In one of the groups I belong to on social media, a reading group, someone posed a question which although framed by the genre the group is interested in, applies to other fiction as well. This is the essence of what they said:
How real should you expect fiction to be? I recently read a book from a series; the early books I really enjoyed, but as the series progressed, the more far-fetched they have become. Obviously a writer of fiction has the freedom to create a totally imaginary world and needs to contrive various impossible or unrealistic twists to keep the audience engaged and entertained, however, in the book from the series I’m thinking about, what the main character does, and what happens to them is impossible. The physical injuries they receive would render anyone incapable of continuing to do anything at all, especially without medical intervention, and yet the action continues apace. This character then behaves in such, unethically and unprofessionally, that they would not be able in real life to continue. a way that he could not continue. “What was initially such a promising storyline just devolved into silliness…may sound odd, but feel very let down by this.”
You make a really good point, and it’s so disappointing when that happens, that credibility is stretched beyond what a reader can accept. I had a similar experience with an American author, I absolutely loved; her characters, especially the main one was so engaging, so believable (even in the far-fetched fictional world) and then gradually her experiences became so wildly improbable – in a similar way in which your main character lost plausibility, that I began to be disappointed, then exasperated, and then annoyed, and then I stopped reading – halfway through a book! It was as you say, just silliness, and I too felt really let down, and disappointed. If the author admitted she was fed up with the character, she should have stepped away, stopped writing about her, and write something different.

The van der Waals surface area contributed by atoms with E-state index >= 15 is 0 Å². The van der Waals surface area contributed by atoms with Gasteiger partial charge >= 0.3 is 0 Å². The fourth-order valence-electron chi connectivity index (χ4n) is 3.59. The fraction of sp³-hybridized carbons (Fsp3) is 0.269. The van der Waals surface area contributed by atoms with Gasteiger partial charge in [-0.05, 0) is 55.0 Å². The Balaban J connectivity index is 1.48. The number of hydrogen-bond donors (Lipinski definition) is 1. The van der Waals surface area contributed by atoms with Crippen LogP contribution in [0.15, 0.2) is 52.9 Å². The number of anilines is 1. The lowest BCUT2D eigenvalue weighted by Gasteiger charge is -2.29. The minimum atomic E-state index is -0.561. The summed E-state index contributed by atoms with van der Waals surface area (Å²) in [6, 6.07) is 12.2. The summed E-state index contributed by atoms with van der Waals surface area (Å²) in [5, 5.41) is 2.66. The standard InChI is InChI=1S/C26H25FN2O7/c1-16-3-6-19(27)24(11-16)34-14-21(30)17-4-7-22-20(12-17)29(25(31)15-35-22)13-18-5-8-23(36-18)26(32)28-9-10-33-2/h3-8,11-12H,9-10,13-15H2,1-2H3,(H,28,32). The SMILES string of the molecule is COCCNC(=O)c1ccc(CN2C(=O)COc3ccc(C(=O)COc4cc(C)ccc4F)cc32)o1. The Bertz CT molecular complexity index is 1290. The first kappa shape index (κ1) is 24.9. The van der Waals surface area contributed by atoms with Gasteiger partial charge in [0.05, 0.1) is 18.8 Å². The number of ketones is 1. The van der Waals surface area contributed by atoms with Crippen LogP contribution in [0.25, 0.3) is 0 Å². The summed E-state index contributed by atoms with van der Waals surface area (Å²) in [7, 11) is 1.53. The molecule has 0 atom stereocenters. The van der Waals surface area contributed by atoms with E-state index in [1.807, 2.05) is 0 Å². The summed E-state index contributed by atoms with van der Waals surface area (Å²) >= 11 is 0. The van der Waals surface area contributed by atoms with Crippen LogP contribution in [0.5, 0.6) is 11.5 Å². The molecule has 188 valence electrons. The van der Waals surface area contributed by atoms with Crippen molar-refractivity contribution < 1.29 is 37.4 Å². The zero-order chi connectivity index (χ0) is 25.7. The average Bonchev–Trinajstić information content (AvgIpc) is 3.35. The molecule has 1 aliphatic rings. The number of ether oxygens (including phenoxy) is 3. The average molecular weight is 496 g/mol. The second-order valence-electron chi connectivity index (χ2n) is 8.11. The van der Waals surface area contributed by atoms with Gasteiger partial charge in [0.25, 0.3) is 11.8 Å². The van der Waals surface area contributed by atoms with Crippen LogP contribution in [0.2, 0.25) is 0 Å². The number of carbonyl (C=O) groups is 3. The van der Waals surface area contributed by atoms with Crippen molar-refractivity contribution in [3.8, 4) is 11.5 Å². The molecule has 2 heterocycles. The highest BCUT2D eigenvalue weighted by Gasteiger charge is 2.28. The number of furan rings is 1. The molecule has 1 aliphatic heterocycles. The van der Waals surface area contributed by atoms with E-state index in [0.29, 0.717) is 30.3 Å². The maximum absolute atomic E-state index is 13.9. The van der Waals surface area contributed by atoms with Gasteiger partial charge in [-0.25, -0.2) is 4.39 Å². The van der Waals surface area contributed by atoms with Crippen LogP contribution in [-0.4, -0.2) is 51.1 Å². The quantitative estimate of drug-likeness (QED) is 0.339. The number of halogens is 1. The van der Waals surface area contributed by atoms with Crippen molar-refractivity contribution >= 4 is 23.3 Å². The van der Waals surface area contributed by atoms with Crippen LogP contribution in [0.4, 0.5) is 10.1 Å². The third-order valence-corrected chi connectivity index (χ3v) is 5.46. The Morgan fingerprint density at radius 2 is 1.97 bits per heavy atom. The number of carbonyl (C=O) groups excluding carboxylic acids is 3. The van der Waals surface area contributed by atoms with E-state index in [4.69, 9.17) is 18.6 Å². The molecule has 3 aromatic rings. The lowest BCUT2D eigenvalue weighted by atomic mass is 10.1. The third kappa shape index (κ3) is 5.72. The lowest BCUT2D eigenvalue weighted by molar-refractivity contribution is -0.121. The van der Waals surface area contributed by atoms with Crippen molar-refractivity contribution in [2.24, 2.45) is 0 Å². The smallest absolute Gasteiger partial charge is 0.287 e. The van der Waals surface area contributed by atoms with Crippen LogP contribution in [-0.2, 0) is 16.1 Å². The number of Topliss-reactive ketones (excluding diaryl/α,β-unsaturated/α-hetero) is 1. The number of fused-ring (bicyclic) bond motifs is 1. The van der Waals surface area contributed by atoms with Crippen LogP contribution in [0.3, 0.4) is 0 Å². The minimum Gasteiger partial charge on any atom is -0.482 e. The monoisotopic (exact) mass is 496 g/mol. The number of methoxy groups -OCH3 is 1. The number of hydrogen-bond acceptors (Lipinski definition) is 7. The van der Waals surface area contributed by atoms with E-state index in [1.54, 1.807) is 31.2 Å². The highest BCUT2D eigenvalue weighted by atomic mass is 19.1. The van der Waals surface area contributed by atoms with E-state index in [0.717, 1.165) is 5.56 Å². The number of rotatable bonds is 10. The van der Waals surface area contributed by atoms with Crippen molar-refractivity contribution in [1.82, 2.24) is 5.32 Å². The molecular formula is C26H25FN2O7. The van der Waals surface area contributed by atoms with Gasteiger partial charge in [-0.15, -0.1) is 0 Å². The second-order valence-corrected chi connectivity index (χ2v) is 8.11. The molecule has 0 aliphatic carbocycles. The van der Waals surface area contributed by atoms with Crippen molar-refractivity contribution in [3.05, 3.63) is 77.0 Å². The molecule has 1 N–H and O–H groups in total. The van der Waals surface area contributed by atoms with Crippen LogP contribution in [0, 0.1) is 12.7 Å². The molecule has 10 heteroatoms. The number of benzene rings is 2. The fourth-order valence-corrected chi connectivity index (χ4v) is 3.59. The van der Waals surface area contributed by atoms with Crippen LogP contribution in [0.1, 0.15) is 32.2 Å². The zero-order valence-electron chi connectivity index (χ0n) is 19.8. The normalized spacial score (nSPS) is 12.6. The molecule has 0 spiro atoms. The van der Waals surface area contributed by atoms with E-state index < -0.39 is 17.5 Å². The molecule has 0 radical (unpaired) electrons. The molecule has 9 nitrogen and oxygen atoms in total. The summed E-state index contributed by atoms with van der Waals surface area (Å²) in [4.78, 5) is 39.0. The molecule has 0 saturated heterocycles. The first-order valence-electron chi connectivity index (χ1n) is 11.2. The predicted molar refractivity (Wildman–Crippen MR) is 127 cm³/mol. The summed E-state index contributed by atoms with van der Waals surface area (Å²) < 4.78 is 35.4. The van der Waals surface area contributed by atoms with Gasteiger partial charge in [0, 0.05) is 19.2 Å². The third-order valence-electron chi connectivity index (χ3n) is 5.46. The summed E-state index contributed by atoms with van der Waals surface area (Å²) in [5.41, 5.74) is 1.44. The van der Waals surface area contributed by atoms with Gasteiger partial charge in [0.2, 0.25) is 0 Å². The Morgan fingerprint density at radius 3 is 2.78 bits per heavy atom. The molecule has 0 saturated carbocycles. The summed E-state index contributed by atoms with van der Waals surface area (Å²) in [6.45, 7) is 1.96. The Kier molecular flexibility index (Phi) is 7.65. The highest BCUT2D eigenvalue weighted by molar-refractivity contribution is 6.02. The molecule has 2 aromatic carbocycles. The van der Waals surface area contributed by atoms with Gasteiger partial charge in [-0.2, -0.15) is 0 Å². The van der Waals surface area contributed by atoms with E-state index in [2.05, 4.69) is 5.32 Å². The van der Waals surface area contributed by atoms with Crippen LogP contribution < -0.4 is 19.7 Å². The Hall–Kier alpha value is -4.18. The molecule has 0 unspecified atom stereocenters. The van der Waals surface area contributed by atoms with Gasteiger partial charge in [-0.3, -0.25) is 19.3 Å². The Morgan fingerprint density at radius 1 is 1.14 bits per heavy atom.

Someone else made a good point – I believe, as a writer, the crime story should lie so well that the “truth” of the fiction doesn’t pull a reader out of it. Even as a reader, if I’m pulled from a story multiple times, I’ll give up on it. I know that feeling – when I start to mutter to myself ‘this is utterly ridiculous, for heaven’s sake!! then I begin to think it’s time to move on to another book which doesn’t stretch the bounds of possibility to breaking point! Somebody else also made a good point – a totally realistic police investigation would be boring to read… it’s a case of finding a compromise between the two… Finally, this point sums up the balance between making what is fiction seem possible, keeping a reader’s interest and attention, and allowing unrealistic situations and characters to operate in a narrative which engages – there’s something wrong with the writing more generally if you notice that kind of thing.